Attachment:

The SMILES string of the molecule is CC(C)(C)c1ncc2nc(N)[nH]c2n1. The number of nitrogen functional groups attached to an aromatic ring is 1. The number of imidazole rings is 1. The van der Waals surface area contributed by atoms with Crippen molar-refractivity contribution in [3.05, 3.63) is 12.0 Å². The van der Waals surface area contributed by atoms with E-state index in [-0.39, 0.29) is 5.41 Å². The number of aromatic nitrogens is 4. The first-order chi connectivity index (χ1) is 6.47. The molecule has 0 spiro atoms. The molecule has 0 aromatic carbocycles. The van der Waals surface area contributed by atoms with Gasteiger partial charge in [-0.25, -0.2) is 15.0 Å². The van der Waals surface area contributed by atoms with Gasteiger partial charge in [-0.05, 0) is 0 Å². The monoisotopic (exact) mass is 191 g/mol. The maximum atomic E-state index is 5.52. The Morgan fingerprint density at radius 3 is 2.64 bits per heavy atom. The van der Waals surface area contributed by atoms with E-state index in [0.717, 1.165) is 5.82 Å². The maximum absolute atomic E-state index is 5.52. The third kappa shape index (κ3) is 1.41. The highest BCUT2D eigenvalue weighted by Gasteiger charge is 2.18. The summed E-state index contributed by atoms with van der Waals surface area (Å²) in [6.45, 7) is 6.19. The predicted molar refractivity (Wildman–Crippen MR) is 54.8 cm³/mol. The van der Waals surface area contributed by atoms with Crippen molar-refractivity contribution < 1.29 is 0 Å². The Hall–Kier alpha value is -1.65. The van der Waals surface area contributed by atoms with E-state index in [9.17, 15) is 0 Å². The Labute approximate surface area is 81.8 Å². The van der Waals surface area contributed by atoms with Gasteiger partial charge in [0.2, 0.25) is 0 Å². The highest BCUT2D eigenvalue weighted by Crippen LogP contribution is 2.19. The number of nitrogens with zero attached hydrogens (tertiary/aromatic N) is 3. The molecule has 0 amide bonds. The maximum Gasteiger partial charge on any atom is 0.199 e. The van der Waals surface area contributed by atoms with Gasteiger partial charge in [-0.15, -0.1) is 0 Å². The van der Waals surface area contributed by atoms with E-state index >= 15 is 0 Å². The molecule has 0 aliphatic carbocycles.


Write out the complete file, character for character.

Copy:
The SMILES string of the molecule is CC(C)(C)c1ncc2nc(N)[nH]c2n1. The number of nitrogen functional groups attached to an aromatic ring is 1. The number of imidazole rings is 1. The van der Waals surface area contributed by atoms with Crippen molar-refractivity contribution in [3.05, 3.63) is 12.0 Å². The van der Waals surface area contributed by atoms with E-state index in [-0.39, 0.29) is 5.41 Å². The number of aromatic nitrogens is 4. The first-order chi connectivity index (χ1) is 6.47. The molecule has 0 spiro atoms. The molecule has 0 aromatic carbocycles. The van der Waals surface area contributed by atoms with Gasteiger partial charge in [-0.25, -0.2) is 15.0 Å². The van der Waals surface area contributed by atoms with Gasteiger partial charge in [-0.05, 0) is 0 Å². The monoisotopic (exact) mass is 191 g/mol. The maximum atomic E-state index is 5.52. The Morgan fingerprint density at radius 3 is 2.64 bits per heavy atom. The van der Waals surface area contributed by atoms with E-state index in [0.717, 1.165) is 5.82 Å². The maximum absolute atomic E-state index is 5.52. The third kappa shape index (κ3) is 1.41. The highest BCUT2D eigenvalue weighted by Gasteiger charge is 2.18. The summed E-state index contributed by atoms with van der Waals surface area (Å²) in [6.45, 7) is 6.19. The predicted molar refractivity (Wildman–Crippen MR) is 54.8 cm³/mol. The van der Waals surface area contributed by atoms with Crippen molar-refractivity contribution < 1.29 is 0 Å². The Hall–Kier alpha value is -1.65. The van der Waals surface area contributed by atoms with E-state index in [9.17, 15) is 0 Å². The Labute approximate surface area is 81.8 Å². The van der Waals surface area contributed by atoms with Gasteiger partial charge in [0.2, 0.25) is 0 Å². The highest BCUT2D eigenvalue weighted by Crippen LogP contribution is 2.19. The number of nitrogens with zero attached hydrogens (tertiary/aromatic N) is 3. The molecule has 0 amide bonds. The maximum Gasteiger partial charge on any atom is 0.199 e. The van der Waals surface area contributed by atoms with Gasteiger partial charge in [-0.15, -0.1) is 0 Å². The van der Waals surface area contributed by atoms with E-state index >= 15 is 0 Å². The molecule has 0 aliphatic carbocycles.